Donald Trump’s defeat and electoral contagion

A new study argues that Donald Trump’s 2020 electoral defeat had a sizeable negative effect on expressed support for the far-right party VOX in Spain. Here is what the study shows:

Empirically, we demonstrate that the (naturally occurring) treatment assignment afforded by the quasi-experimental setting in Spain led to a significant fall in self-reported voting intentions for the Spanish populist radical right-wing party, VOX. Those respondents interviewed immediately after the US election result was announced were between 3 and 6 percentage-points less likely to support VOX when compared to those interviewed immediately before.

It is an interesting idea and we have seen a lot of papers puslished over the recent years studying the impact of an event taking place in the middle of the data collection of a survey (I have even published a few papers using said strategy). A recent article in Political Analysis, titled Unexpected Event during Survey Design: Promise and Pitfalls for Causal Inference, presents the strenghts and limitations of this identification strategy to study the causal impact of specific events.

One concern I have with several studies, the above-mentioned study included, is that they are not really studying unexpected events. Instead, if anything, they are studying an unexpected outcome of an event. There is a significant difference between studying the impact of an election (that is never taking place unanounced) and, say, a terrorist attack (that is rarely announced days in advance). We cannot assume that this distinction is inconsequential when making causal inferences.

The reason why I find the study relevant here is that it was neither an ‘unexpected event’ nor an ‘unexpected outcome of the event’. We knew years in advance when the election would take place (i.e., not an unexpected event). We also had fair reasons to believe that Trump would not win (i.e., not an unexpected outcome of an expected event). Let us, for example, look at the 2020 Election Forecast by FiveThirtyEight.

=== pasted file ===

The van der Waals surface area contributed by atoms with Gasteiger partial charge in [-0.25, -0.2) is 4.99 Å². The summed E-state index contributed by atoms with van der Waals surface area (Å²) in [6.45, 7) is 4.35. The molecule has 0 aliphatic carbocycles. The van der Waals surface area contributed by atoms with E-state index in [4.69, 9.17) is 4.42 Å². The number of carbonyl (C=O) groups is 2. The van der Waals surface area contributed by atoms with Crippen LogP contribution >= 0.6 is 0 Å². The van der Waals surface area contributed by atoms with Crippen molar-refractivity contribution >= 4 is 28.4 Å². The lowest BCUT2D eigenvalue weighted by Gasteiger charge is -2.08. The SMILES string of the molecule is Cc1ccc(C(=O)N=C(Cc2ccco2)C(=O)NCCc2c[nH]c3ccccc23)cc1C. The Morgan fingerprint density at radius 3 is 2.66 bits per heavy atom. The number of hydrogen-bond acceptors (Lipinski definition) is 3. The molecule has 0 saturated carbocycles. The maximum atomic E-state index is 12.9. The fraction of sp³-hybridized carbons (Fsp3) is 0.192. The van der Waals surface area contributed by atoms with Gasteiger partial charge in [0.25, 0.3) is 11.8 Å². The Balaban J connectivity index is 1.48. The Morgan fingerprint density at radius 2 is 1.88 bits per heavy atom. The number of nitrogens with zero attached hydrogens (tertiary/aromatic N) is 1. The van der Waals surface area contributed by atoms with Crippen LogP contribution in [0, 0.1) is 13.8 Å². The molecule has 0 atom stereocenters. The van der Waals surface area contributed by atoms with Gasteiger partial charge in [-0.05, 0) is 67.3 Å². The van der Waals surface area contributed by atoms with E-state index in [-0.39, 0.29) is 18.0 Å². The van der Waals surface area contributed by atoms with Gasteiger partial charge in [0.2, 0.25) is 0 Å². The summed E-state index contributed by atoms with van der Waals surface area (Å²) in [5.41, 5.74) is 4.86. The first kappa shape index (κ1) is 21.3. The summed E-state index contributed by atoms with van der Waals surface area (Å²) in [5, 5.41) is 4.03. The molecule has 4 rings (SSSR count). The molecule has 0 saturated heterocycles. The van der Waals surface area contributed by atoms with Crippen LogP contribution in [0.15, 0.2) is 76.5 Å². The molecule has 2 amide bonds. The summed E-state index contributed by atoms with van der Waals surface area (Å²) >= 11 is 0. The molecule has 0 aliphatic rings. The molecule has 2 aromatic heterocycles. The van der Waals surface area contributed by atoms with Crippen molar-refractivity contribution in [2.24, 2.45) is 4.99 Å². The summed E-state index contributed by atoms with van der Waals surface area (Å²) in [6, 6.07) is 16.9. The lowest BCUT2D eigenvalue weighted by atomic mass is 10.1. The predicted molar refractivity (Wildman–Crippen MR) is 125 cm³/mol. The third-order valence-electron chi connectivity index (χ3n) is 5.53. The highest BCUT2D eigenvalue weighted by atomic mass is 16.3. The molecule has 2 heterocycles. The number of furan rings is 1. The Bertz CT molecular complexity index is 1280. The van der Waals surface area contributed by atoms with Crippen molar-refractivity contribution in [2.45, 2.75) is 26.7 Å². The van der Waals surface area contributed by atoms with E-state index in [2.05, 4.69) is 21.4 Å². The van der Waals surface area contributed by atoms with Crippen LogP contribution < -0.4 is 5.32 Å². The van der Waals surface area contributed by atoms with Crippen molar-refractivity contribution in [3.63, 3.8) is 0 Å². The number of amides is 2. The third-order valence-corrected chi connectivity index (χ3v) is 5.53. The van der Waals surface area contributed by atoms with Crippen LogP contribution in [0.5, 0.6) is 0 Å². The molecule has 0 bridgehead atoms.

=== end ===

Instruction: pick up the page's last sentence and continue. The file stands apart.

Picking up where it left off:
On Election Day, the probability of Trump winning was one in ten. I find it reasonable to say that this event, i.e., Trump’s defeat, was expected rather than unexpected. This is not to say that Trump’s defeat was unexpected for all voters, especially right-wing voters with little to no confidence in opinion polls. However, we are not necessarily working with a strong empirical case to examine electoral contagion. For example, the 2016 US presidential election is a much better example of an unexpected outcome of an event.

In addition, the probability of Trump winning was even lower in the days following the election. This is relevant here when we consider the exact treatment assignment. Respondents in the survey were split into two groups; those interviewed before November 7th and those interviewed on or after November 7th. That is, we are only looking at people interviewed after Election Day, but prior to the election being officially called. My argument here is that the probability of a Trump win was close to zero percent following Election Day (i.e., both for untreated and treated respondents).

For that reason alone, I am not convinced that this setup is the best possible way to examine how Trump’s defeat had implications for European politics. However, if people are between 3 and 6 percentage-points less likely to support VOX following the election, I would expect to also see this pattern in the opinion polls conducted in Spain before and after the election.

Here is a figure with all opinion polls for the national election in Spain 30 days prior to and 30 days following November 7th, 2020. The vertical dotted line indicates November 7th.

There is no evidence, or one example in the polls, of VOX losing 3-6 %-points following Trump’s defeat. If anything, the support for VOX is very stable in the period. This made me look further into the descriptive statistics of the paper. In the Online Appendix, we can see that the average support for VOX in the full sample is 6%. This is not even remotely close to where the party was in the polls at the time. I am not sure this can be explained by sample composition/weights, but even if that is the case, it should raise significant concerns about the population average treatment effect.

It might be that the sample is not representative, but it might also be that there are issues related to differential non-response, and especially something that might kick in following the US Presidential Election. Accordingly, even if there is a strong “effect” of Trump’s defeat in the sample being studied, I am not convinced this can be attributed to people being less likely to vote for VOX, especially when considering what the opinion polls show in the period.

This is not to say that I find it implausible to believe in Donald Trump’s defeat and electoral contagion in Spain. However, while I believe the study in question is well-executed (which is one of the reasons I find it relevant to write about here), I would like to see additional work on this mechanism. One potential solution could be to look at other datasets that were in the field in this period, which might enable a test of the argument as well (and including European far-right parties beyond VOX in Spain).